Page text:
And that brings me to this: the personal growth and educational value of volunteering – with your garden, in your garden, about your garden, within your gardening community. You can work a few hours helping to weed at your local public garden or conservatory, you can volunteer with a group like HPSO and learn from experienced plant people in areas you want to deepen your own knowledge or skills. Want to learn how to properly prune fruit trees or roses? You can volunteer with a group or professional who does these things in your community for even a few hours a month and learn on the job as it were. There are 1000 ways to learn more about these things you love and help out the horticultural and nature loving community of life long learners at the same time.

We are all auto-didacts at some level – so I am all for leveling that up. Let us know if you take on a new project or commit to learning a new skill this growing season – I’d love to share them on the program in our series in how we learn and grow as gardeners together. Send me a note or leave a comment on this week’s episode posts on Instagram or Facebook. I’ll be looking for them.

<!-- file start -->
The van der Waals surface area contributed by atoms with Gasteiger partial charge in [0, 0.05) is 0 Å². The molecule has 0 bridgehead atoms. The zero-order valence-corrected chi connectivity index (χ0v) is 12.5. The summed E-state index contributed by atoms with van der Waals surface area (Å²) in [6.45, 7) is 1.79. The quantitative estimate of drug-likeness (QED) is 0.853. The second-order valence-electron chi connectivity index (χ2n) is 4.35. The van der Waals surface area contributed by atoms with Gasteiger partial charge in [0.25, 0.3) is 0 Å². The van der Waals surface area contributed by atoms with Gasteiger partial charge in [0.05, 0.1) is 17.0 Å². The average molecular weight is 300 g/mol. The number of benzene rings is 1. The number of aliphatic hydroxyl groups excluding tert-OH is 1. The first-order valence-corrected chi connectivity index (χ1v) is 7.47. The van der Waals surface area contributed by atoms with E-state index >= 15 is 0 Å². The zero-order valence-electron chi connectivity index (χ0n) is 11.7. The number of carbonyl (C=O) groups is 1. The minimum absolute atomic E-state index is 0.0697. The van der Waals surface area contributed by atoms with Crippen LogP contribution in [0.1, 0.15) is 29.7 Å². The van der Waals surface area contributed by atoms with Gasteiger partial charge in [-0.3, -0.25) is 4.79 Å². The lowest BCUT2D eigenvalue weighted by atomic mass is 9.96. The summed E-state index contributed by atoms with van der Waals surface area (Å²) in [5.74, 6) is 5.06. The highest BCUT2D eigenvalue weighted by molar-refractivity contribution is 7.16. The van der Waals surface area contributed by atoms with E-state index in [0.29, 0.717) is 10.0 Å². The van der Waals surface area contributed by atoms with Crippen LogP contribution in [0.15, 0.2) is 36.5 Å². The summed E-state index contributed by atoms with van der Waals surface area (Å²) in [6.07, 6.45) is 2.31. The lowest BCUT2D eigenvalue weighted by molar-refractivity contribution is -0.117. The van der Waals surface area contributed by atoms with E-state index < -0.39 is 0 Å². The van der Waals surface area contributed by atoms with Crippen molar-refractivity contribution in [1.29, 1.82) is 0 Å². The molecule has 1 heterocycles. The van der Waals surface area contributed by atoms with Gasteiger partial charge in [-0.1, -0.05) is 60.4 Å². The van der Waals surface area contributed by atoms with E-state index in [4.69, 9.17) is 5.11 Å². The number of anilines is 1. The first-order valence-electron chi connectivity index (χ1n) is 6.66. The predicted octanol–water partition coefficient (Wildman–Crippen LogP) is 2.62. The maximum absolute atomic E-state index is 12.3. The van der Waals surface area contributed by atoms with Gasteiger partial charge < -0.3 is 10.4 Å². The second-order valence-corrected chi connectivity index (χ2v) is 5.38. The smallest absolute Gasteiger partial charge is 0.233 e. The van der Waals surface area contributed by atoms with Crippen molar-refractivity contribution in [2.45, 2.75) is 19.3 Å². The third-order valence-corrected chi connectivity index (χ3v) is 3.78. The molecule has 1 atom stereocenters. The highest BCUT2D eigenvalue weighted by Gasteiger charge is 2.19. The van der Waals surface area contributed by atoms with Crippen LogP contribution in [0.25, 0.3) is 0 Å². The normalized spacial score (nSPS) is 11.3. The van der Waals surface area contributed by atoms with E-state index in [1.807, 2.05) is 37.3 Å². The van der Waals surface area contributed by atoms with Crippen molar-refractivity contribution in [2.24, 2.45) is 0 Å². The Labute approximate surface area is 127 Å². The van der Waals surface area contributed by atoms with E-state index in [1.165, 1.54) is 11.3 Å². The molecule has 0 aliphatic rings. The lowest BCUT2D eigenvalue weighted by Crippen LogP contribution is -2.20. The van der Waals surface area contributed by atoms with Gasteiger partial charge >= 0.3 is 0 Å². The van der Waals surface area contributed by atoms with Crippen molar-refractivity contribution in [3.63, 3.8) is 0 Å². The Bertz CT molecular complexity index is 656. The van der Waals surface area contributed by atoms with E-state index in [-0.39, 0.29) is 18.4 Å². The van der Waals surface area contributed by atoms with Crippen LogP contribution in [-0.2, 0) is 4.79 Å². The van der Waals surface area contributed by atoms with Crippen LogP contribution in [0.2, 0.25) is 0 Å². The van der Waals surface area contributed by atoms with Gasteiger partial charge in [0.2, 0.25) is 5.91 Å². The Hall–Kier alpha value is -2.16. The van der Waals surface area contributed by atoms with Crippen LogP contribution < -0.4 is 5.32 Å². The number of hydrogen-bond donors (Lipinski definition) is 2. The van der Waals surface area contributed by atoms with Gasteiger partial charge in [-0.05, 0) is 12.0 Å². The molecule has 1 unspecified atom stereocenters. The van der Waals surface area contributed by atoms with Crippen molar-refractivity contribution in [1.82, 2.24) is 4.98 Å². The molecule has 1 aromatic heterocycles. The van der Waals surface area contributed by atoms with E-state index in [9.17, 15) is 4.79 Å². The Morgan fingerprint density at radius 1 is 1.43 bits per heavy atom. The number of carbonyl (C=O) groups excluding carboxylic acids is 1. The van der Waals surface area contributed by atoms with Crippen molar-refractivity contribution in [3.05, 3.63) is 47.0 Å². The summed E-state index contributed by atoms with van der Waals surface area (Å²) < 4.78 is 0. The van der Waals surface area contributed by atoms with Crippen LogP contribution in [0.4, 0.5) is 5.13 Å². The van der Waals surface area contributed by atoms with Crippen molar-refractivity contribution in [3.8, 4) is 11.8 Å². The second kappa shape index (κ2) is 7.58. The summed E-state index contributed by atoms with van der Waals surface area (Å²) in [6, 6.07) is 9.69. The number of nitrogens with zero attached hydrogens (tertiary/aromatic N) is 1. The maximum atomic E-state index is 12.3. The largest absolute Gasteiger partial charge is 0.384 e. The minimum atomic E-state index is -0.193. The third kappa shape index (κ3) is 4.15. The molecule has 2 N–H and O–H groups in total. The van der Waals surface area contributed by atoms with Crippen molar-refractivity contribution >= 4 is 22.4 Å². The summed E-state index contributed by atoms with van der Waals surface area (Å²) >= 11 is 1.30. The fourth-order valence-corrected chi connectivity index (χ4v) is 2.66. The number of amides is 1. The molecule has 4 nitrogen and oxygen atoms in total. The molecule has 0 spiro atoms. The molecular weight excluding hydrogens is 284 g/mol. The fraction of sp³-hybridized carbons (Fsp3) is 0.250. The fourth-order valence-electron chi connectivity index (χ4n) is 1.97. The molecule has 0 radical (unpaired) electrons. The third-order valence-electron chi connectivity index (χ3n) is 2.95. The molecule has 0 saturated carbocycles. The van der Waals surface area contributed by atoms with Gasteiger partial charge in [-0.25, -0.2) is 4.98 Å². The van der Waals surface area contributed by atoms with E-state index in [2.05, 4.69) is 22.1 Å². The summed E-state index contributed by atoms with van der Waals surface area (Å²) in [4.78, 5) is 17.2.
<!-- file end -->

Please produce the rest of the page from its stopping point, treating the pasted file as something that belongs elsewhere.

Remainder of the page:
No matter where you garden in the Northern Hemisphere, or by what name you call it, it’s mid-February and the idea and reality of spring are separated by mere weeks now – just five weeks until the vernal equinox and already the mornings are feeling just that much lighter….it’s a season of early growth, sap-rising.

We have a lot of ideas budding here at Cultivating Place, and as we’re mid-way through our first 2019 series on a garden topic - stay tuned for announcements about upcoming series, and initiatives, rolling out in March.

AND it’s your support that nurtures these ideas to fruition. If you want to be a gardener to our community garden, you can make a tax-deductible donation by clicking the link at the top right hand corner of any page here at, and donating (or see below ;). Your support in the form of a one-time gift or a recurring monthly donation makes these important conversations possible.

I know how expensive life is and how many projects, people, and places need our support - thank you in advance for supporting this project about people and their places.